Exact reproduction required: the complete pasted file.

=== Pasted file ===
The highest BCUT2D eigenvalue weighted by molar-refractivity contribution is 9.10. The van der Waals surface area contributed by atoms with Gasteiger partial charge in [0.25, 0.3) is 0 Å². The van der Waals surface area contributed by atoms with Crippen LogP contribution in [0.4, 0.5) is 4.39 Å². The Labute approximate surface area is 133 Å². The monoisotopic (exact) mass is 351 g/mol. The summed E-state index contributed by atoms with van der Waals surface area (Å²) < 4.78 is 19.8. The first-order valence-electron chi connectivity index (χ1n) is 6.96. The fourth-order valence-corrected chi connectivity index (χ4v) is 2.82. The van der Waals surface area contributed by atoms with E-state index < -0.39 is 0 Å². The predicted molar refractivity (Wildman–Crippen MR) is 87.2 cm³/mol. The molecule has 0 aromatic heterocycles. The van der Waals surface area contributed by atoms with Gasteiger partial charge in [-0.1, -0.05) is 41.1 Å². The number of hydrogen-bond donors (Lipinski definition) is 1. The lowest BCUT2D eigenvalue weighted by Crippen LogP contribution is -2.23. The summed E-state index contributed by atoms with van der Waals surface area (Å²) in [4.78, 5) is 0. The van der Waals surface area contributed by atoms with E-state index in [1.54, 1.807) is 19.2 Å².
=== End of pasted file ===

The highest BCUT2D eigenvalue weighted by molar-refractivity contribution is 9.10. The van der Waals surface area contributed by atoms with Gasteiger partial charge in [0.25, 0.3) is 0 Å². The van der Waals surface area contributed by atoms with Crippen LogP contribution in [0.4, 0.5) is 4.39 Å². The Labute approximate surface area is 133 Å². The monoisotopic (exact) mass is 351 g/mol. The summed E-state index contributed by atoms with van der Waals surface area (Å²) < 4.78 is 19.8. The first-order valence-electron chi connectivity index (χ1n) is 6.96. The fourth-order valence-corrected chi connectivity index (χ4v) is 2.82. The van der Waals surface area contributed by atoms with E-state index < -0.39 is 0 Å². The predicted molar refractivity (Wildman–Crippen MR) is 87.2 cm³/mol. The molecule has 0 aromatic heterocycles. The van der Waals surface area contributed by atoms with Gasteiger partial charge in [-0.1, -0.05) is 41.1 Å². The number of hydrogen-bond donors (Lipinski definition) is 1. The lowest BCUT2D eigenvalue weighted by Crippen LogP contribution is -2.23. The summed E-state index contributed by atoms with van der Waals surface area (Å²) in [4.78, 5) is 0. The van der Waals surface area contributed by atoms with E-state index in [1.54, 1.807) is 19.2 Å².